Online price fixing…..

It may come as no surprise that some sellers on Amazon have been found to be price fixing.

The competition and markets authority, the body that oversees such activity, has announced that it has found evidence of collusion amongst sellers on market places such as Amazon.

It has published a quick list of do’s and don’ts 

  • Don’t agree with competitors that you won’t undercut each other, or what prices you will each sell your products for
  • Don’t discuss your pricing strategies with competitors
    Do familarise yourself and your staff  with the law. The CMA has a range
    of short and simple guides to help 
  • Do seek independent legal advice to ensure you comply with the law.

None of this will be news to those in the know. We have already experienced one ‘member’ of our industry being ‘done’ for price fixing(fine £171,000) But what is rather more interesting is that the CMA has fined a supplier for threatening online retailers….

In April the CMA fined Ultra Finishing £826,000 for threatening online retailers with penalties if they charged below the company’s recommended price for bathroom supplies.

This is much more interesting in that it suggests suppliers have to be very careful in the manner in which they treat their customers who maybe trading their product in a manner that may disturb their retail market. It is a double edged sword.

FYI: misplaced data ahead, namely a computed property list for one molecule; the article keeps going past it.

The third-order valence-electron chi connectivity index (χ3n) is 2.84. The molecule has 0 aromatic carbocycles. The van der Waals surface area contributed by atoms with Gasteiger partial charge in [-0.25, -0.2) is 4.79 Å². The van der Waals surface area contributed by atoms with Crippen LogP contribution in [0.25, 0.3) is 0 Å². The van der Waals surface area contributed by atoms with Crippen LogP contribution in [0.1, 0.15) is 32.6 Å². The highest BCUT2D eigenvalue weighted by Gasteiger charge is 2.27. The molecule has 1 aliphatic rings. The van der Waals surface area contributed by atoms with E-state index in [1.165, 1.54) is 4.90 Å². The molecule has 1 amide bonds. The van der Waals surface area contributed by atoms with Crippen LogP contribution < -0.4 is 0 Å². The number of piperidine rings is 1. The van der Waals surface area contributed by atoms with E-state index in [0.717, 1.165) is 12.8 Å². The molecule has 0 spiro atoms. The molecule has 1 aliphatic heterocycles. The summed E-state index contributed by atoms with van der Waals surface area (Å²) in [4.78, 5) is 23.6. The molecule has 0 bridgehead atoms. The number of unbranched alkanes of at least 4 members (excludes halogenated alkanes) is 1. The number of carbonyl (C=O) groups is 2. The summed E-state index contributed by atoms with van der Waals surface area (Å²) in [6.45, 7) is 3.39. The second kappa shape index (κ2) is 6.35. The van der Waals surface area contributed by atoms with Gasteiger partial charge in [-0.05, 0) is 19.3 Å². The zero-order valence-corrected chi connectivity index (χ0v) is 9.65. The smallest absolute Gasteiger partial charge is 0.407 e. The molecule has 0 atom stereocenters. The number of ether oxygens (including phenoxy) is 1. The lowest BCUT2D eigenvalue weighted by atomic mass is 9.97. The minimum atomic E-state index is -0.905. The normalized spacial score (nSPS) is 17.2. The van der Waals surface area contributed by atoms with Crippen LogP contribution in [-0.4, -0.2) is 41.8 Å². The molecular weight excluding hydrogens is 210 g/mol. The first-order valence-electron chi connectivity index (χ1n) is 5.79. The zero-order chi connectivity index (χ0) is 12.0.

Yet, I get a little confused by it all. How, for example, does a brand  like Apple manage to control their pricing without breaking the CMA regs ? And if they don’t comply why aren’t they prosecuted ?

Most suppliers take a responsible attitude towards pricing,  in order to try and maintain reasonable profit margins for all those within the distribution chain. Without reasonable margins the chain eventually disappears. Yet there appears to be a fine line between legitmate pricing policies and price fixing. 

Yet more confusion reins down on my little head, whenever, national retail chains launch ‘Sales’ when in many cases they have patently bought in stock for the sale. Whilst this is not price control, it surely must be on the edge of pricing morals.

Whilst the existence of a CMA type organisation has to be has to be lauded, to tryto ensure that the consumer is offered the best possible market price. Unintended consequences  can result in the opposite . In any one market, if margins are reduced by legal structures too far, it can eventually reduce competition and as that competition disappear, the price rises.

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